Caution: potential spoilers ahead.

It’s not quite your average lust-at-first-sight encounter. An elusive drug dealer has emerged from the shadows to pick up a companion at a tawdry brothel in Mumbai. He is presented with a series of bodies, but his interest is piqued only when one of them appears to have a brain too.

They set off into the night, her escalating anxiety only further keying him up. Their coitus gets interrupted when she reveals that she is actually an undercover police constable. When Bhumika (Aaditi Pohankar) turns her gun on Sasya (Vijay Varma), he is surprised as well as aroused – a dance that helps the first season of the Netflix series She maintain its poise even in its frequently unbalanced moments.

Profane games abound in the seven-episode show, which has been created by Imtiaz Ali, co-written by him and Divya Johry, and directed by Arif Ali and Avinash Das. She marks Imtiaz Ali’s streaming debut and a shift into uncharted territory for a director best known for popcorn romances. Co-director Avinash Das made the stirring Anaarkali of Aarah (2017), about a dancer’s struggle for justice and dignity.

Freed from the constraints of what is considered acceptable in the movies, the creators roll out the dirty talk, the lustful deeds, and the suggestion that sexual slavery is a precondition for the liberation of body and soul.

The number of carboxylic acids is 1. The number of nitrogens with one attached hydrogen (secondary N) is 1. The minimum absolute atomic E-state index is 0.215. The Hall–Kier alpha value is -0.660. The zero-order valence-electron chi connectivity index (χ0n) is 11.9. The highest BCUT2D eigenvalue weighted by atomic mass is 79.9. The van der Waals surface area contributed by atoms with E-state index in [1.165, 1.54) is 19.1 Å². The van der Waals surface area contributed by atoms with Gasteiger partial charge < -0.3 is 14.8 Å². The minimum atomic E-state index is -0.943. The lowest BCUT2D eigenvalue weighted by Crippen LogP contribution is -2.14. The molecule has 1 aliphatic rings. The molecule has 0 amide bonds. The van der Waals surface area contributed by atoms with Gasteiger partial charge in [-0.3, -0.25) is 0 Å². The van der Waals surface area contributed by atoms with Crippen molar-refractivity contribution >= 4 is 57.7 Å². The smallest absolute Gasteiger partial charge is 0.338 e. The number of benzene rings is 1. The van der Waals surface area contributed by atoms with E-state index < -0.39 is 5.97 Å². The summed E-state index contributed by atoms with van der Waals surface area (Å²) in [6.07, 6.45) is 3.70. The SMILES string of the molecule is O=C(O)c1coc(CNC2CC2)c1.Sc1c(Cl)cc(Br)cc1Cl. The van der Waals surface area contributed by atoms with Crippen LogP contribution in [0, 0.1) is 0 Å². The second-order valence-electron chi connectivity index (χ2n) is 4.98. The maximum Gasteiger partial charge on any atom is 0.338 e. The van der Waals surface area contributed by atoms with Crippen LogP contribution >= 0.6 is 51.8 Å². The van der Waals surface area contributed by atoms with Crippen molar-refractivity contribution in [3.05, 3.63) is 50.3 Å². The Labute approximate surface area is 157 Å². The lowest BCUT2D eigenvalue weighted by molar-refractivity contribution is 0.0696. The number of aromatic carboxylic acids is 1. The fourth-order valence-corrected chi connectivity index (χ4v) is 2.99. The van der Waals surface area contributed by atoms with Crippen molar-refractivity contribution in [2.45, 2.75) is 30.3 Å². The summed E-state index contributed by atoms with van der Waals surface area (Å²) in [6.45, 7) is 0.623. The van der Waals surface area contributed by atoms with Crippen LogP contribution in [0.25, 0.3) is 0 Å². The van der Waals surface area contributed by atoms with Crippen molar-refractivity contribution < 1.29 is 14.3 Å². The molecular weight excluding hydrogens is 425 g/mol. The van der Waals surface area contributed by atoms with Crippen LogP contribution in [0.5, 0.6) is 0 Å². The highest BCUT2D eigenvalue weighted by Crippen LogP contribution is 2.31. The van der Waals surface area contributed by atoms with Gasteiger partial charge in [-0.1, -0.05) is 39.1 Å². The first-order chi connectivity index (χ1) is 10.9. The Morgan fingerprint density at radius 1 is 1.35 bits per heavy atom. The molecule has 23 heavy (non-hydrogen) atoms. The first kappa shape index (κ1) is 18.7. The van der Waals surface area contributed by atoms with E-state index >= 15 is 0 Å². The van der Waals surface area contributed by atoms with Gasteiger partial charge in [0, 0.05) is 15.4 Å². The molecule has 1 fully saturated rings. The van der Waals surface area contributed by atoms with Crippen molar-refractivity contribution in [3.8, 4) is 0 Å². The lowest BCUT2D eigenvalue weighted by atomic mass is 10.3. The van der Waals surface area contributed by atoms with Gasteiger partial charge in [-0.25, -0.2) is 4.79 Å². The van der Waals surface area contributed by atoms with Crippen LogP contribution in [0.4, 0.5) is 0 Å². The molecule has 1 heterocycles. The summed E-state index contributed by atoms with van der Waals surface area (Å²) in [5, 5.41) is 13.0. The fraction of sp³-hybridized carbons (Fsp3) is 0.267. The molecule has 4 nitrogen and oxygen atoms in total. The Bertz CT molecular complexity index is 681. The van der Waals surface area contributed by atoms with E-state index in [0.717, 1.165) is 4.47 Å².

Aaditi Pohankar in She (2020). Courtesy Window Seat Films/Tipping Point/Netflix.

Bhumika is pushed into weaponising her gender by her boy scout handler Fernandez (Vishwas Kini). Fernandez wants to know whether Sasya and his boss, Nayak (Kishore Kumar G), are planning something big. The constable turns out to be a suitable, if somewhat awkward, soldier. Her husband has rejected her for being sexually frigid. Her sister appears to be turning tricks to support the family. Her hypochondriac mother is a drag, both in Bhumika’s life and in the series.

Bhumika’s thawing begins with her initial, fumbling encounter with Sasya, which, although it barely qualifies as erotic, touches her in ways that she hadn’t anticipated. Sasya’s crude observation especially resonates with Bhumika – you have a scorpion between your legs.

Described as a master of disguise and multiple identities, Sasya also has the fevered imagination of the excitable scriptwriter looking to add extra layers of flesh to the crime thriller template. He is Mills & Boon with lashings of S&M. You have no idea what I am going to do to you tonight, he tells Bhumika when they first meet. Another Sasya pick-up line for the ages: nobody looks at you as I do.

Is the bait going to become the baited? Will Bhumika’s newfound desirability improve her self-esteem and free her of her reserve? Her predicament holds for about four episodes before the plot goes off the rails. By the time Bhumika finally meets the shadowy Nayak, She has collapsed into a regular drug bust exercise with the added insight that power is the best aphrodisiac.